Experts warn companies against terrorism financing threats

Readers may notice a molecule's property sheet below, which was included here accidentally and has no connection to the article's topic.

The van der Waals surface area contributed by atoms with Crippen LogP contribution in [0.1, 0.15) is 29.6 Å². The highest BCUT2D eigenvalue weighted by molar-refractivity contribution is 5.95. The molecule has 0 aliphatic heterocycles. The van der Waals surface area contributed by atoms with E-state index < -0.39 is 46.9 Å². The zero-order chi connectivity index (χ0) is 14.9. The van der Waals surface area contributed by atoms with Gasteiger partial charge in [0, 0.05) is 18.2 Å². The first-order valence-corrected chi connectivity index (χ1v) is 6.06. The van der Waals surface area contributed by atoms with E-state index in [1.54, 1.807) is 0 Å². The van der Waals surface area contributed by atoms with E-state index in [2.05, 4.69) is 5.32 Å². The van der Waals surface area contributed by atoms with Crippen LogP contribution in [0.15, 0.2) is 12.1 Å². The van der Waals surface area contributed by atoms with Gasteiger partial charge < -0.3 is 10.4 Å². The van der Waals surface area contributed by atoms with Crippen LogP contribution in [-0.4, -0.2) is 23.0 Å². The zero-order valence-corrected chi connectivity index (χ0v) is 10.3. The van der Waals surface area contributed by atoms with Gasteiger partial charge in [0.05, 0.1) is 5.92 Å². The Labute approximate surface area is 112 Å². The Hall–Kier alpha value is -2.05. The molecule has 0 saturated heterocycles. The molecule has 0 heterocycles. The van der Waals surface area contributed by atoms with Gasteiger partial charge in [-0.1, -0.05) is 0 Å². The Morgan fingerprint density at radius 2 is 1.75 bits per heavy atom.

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Terrorism, banditry, militancy, inter-ethnic wars, and religious extremism are increasingly assuming a more worrisome dimension globally as more countries experience the challenges of insecurity posed by terrorists and terror groups, as well as groups promoting extreme activities. The Institute for Economics and Peace, in its Global Terrorism Index 2023 report, stated that terrorist attacks became more deadly in 2022, with an average of 1.7 people killed per attack in 2022 compared to 1.3 deaths per attack in 2021, making it the first increase in lethality rate in five years. GTI, which compiles comprehensive data on critical global trends and patterns in terrorism over the last decade, also stated that besides the number of deaths, there were also numerous terror-related incidents, including abductions, hostages, injuries, destruction of properties, and displacement of communities. The report further revealed that Islamic State and its affiliates, al-Shabaab, Balochistan Liberation Army and Jamaat Nusrat Al-Islam wal Muslimeen, were among the world’s deadliest terrorist groups in 2022. Islamic State affiliate groups include Islamic State – Khorasan Province, Islamic State – Sinai Province and Islamic State West Africa Province, which operates in the Sahel region, including Nigeria. Terrorist organisations and allied groups often require funds to finance their activities, including the purchase of arms and ammunition and fueling their network of affiliates. Illicit mining of natural resources, such as gold, diamonds, and crude oil, is, therefore, one of the accessible sources of funds they exploit, as the sale of these commodities can serve as a funnel to launder the proceeds of illicit activities. In addition, most terrorist groups and related organisations may exploit corporate entities by funnelling money through shell companies or engaging in illegal financial transactions, thereby helping to sustain their activities. For example, in Sierra Leone, illicit diamond mining was one of the several factors that contributed to the prolonged civil war which lasted from 1991 to 2002 in the West African country. Diamond extraction was more prominent in financing rebel groups, particularly the Revolutionary United Front. The rebel groups funded their activities by trading in ‘blood diamonds’ or ‘conflict diamonds’. These diamonds, often extracted illegally, were sold on the international market to purchase weapons and sustain their insurgency. Gold mining also occurred illicitly, though not as prominent as the diamond trade. Coming home, terrorism, banditry and militancy enablement have also been recorded in Nigeria. Statistics and studies have shown that crude oil mining in the Niger Delta region accounted for the rise in militancy in the oil-rich South-South states. Continuous agitation for resource control has exacerbated the establishment of many illegal refineries and the theft of crude oil and refined products. Zamfara State, in North-West Nigeria, is another reference where illicit mining of gold deposits has been identified as a source of funding for insurgents. This has also exacerbated the spread of insecurity in northern Nigeria. London School of Economics Fellow Uche Igwe, in a write-up, stated that illicit natural resource extraction in Nigeria fuels violence and insecurity, citing crude oil exploration in the Niger Delta region and gold in Zamfara as references. He said further that criminal networks, including the locals, influential persons and foreign opportunists, often provide cover for those involved in the illicit mining of mineral deposits. In recent times, there have been rising cases of corporations caught in the web of global terrorism enablement arising from questionable relationships, unethical or illicit dealings or transactions with organisations whose activities are terrorism-inclined. Terrorist groups sometimes exploit corporate entities by funnelling money through indirect shareholding because they require funding. Corporations that are not diligent on due background checks may unwittingly become involved in money laundering for terrorists. A most recent case that comes to mind is the reports in some sections of the international media in which some technology companies, including Africa’s telecoms giant, MTN Group, were alleged to be facing prosecution and trial in the United States courts for alleged business relationships with a terrorist organisation – the Islamic Revolutionary Guard Corps. MTN Group maintains commercial ties with MTN Irancell, in which IRGC has a minority 49 per cent investment shareholding, a relationship that has been criticised as being unhealthy. Bloomberg reported that the U.S. District Court for the Eastern District of New York had established that MTN and the tech companies knew the business relationships they were involved with IRGC would help finance, arm and support the Iranian terror group’s campaign in neighbouring Iraq. It was further disclosed recently that the U.S. District Court had given the nod for the trial of MTN Group in connection with international terrorism financing under the Anti-Terrorism Act. The prosecution of MTN Group and tech companies was a sequel to a federal lawsuit filed by more than 50 Americans, who accused them of doing business with a terror organisation. MTN Group, Bloomberg added, was also facing counts of aiding and abetting liability under the Justice Against Sponsors of Terrorism Act, civil conspiracy liability, and aiding and abetting terrorist acts in Afghanistan. Thousands of Americans were reportedly injured or killed between 2011 and 2016 during serial attacks on Iraq by IRGC, which was officially designated as a Foreign Terrorist Organisation in 2019. MTN Group has, however, absolved itself of any wrongdoings while maintaining that its commercial ties with Irancell would continue despite a global outcry. Earlier in 2019, a U.S. District Court in the District of Columbia ruled that MTN Group violated the U.S Anti-Terrorism Act by paying protection money to Al-Qaeda and the Taliban. Quoting court papers, Bloomberg noted that another layer to the lawsuit against MTN Group was that the court cited “decades of media coverage that alerted MTN to Hezbollah’s use of cellphones as detonators and to provide key means of communication and track enemy operatives.” Around 2015, MTN Nigeria’s subsidiary, MTN Communications, was sanctioned over the use of unregistered and improperly registered SIM cards belonging to its network. Hence, the government imposed an N1.04tn fine on the telecoms giant based on a computation formula of N200,000 per SIM card. Another famous example of terrorism financing by a corporate entity is the Lafarge S.A case, where the US Justice Department, in 2022, imposed on the cement manufacturer and its Syrian subsidiary ‘$778m in fines and forfeiture’ for providing corporate material support for terrorism. Lafarge S.A. and its Syrian subsidiary admitted to a revenue-sharing agreement with ISIS, according to the court. Writing via its website, the US Justice Department said, “A global building materials manufacturer and its subsidiary pleaded guilty today to a one-count criminal information charging them with conspiring to provide material support and resources in Northern Syria from 2013 to 2014 to the Islamic State of Iraq and al-Sham (ISIS) and the al-Nusrah Front (ANF), both U.S.-designated foreign terrorist organisations. Immediately following the defendants’ guilty pleas this morning, U.S. District Judge William F. Kuntz II sentenced the defendants to terms of probation and to pay financial penalties, including criminal fines and forfeiture, totalling $777.78m. “According to court documents, Lafarge S.A., headquartered in Paris, France, and Lafarge Cement Syria S.A., headquartered in Damascus, Syria, schemed to pay ISIS and ANF in exchange for permission to operate a cement plant in Syria from 2013 to 2014, which enabled LCS to obtain approximately $70.3 million in revenue.” Fundamentally, several assumptions exist about why corporations might get involved in terrorism financing. When business leaders are not diligent in monitoring their financial activities, they might unwittingly become entangled in money laundering for terrorists, a Lagos-based IT analyst and journalist, Mr Yinka Adewusi, said. “Some corporations may be part of global supply chains that provide resources, such as weapons, technology, or even everyday supplies, that can be diverted for terrorist purposes. Weaknesses in supply chain security can allow terrorists to access these resources,” he added. Adewusi said, “Corruption within corporate organisations can create opportunities for terrorists to access critical infrastructure or resources. Bribes, kickbacks or other unethical practices can compromise the integrity of a company and indirectly aid terrorist activities. “Sadly, terrorism enablement impacts negatively on society. Corporations, particularly those in critical infrastructure sectors, can be vulnerable to attacks by terrorist groups. This is already happening in Nigeria, where telecom infrastructure operators and managers of shared facilities have been attacked, kidnapped or abducted for ransom by Boko Haram and ISWAP insurgents. In many cases, employees of infrascos have been denied access to base stations to carry out maintenance and other services.” Recall that Nigeria recently failed to scale a review of Money Laundering and Terrorism Financing Risk conducted by the global financial intelligence agency, the Financial Action Task Force, which faulted the country’s anti-money laundering war. The Financial Action Task Force, at its plenary held between October 25 and 27 in Paris, France, reviewed Nigeria’s money laundering and terrorism financing risk. Also, during the FATF meeting in June, when the progress of the affected countries was reviewed, Nigeria, Haiti, Syria, Tanzania and Yemen chose to defer reporting. However, eight months after it was grey-listed, Nigeria had yet to meet the 15 recommendations imposed by the FATF. FATF, an intergovernmental organisation with a mandate to combat money laundering and terrorism financing, placed Nigeria, South Africa and 20 others on its grey list in February due to deficiencies in the countries’ legislation to counter money laundering, terrorist financing and proliferation financing. The FATF’s grey list, issued three times per year, includes countries with significant issues with anti-money laundering and countering terrorism financing legislation and regulation. The global financial intelligence agency has advised Nigeria to ensure that competent authorities have timely access to accurate and up-to-date beneficial ownership information on legal persons and apply sanctions for breaches of BO obligations; demonstrate an increase in the dissemination of financial intelligence by the FIU and its use by Law Enforcement Agents. Nigeria is also expected to demonstrate a sustained increase in money laundering investigations and prosecutions in line with money laundering risks; proactively detect violations of currency declaration obligations, apply appropriate sanctions and maintain comprehensive data on frozen, seized, confiscated, and disposed assets. However, the Nigerian Financial Intelligence Unit said it had been working to meet the FATF recommendations on money laundering and terrorism financing. The NFIU spokesman, Sani Tukur, told The PUNCH that the agency was working hard to address the FATF observations and recommendations related to money laundering and terrorism financing deficiencies in Nigeria. “We are working hard to achieve the FATF recommendations, and we are confident we will scale through before the next evaluation,’’ he said. A Lagos-based telecom and ICT analyst, Abiodun Awosusi, warned that weaknesses in cybersecurity measures could provide avenues for terrorist groups to disrupt operations or steal sensitive information. According to him, terrorists may exploit technology, including social media platforms and encrypted communication tools, to disseminate propaganda, recruit members, and plan attacks. “Some corporations operating in the tech sector may inadvertently provide the tools or platforms terrorists use, “ he warned. Awosusi said, “Multinational corporations operating in regions with a significant terrorist presence must, therefore, ensure their operations are not inadvertently supporting terrorism. This can be incredibly complex in conflict zones. Terrorist groups may attempt to infiltrate corporate organisations or exploit disgruntled employees for insider information or to facilitate attacks. “Also, corporations must be conscious that their day-to-day business decisions have a lasting impact on their image and reputation – positively or negatively. This is why decision-making requires lots of thought-through and risk assessment because of the need to preserve brand names and reputation.” Adewusi and Awosusi maintained that It should, therefore, be of utmost importance for corporations to take steps in order to mitigate the risk of being caught in the web of terrorism enablement. They both opined that corporations must implement robust due diligence, compliance, and risk management measures. This includes scrutinising financial transactions, securing supply chains, enhancing cybersecurity, promoting ethical business practices, and ensuring employees are vigilant about potential threats. “Collaboration with law enforcement and intelligence agencies is also essential in preventing corporate involvement in terrorism enablement,” Awosusi added. In an exclusive interview with The PUNCH, Olusegun Adeniran, a Finance Lawyer at Dentons ACAS-Law, stated that entities operating platforms facilitating financial transactions were obligated to comply with relevant anti-money laundering and counter-terrorist financing legislation and regulations in Nigeria. He said, “Given that entities facilitating financial transactions may not accurately ascertain the potential misuse of their platforms, it is in their best interest to fully comply with the provisions of relevant legislation related to money laundering and combating the financing of terrorism in Nigeria. The laws set specific standards for compliance, including Know Your Customer documentation requirements, periodic customer information review, and account monitoring, among others. “The laws specify the type of information finance service providers must collect from prospective customers before onboarding them onto the platform for financial services. This information typically includes full names, Bank Verification Numbers, government-issued IDs, and a verified proof of address. Subsequently, financial service providers are required to monitor and report any suspected financial activity of their customers to certain government bodies, including the Nigerian Financial Intelligence Unit.” Adeniran noted that if there is an allegation of money laundering and the service provider could demonstrate compliance with legal requirements, it might not be culpable, as the collected and reported information would be helpful in tracking and investigating the crime. “An example of this is seen in the case of Binance, the world’s largest cryptocurrency exchange, which recently pleaded guilty to charges filed by US authorities and agreed to pay a fine of up to $4.3bn. Binance’s CEO, Changpeng Zhao, also took a plea deal, requiring him to step down as the CEO, pay up to $200m in fines, and face up to 10 years in federal prison. Additionally, the law is clear that non-compliance would be an offence, and ignorance of the law is no excuse.” Meanwhile, finance expert Leke Olushuyi emphasised the importance of conducting a background check when investing in a company. He advised investors to thoroughly research the company’s owners, shareholders, and top management staff. Olushuyi suggested that signs of a questionable structure and the inability to identify key figures behind the company could indicate potential risks. He also warned against investing in companies associated with individuals promoting terrorism. Meanwhile, a finance expert, Leke Olushuyi, said when investing in a company, investors must do a background check. He said, “When planning on investing in a company, it is essential to do a proper background check on the company’s owners, shareholders, and top management staff, among others. In addition, if you check on the personalities involved with the company, the signs would be there, like a shady structure and the inability to decipher the face behind the company. “Also, if such a personality has traits of a questionable character or has been found in spaces or posts where terrorism is encouraged, then it’s best to not invest in such companies.”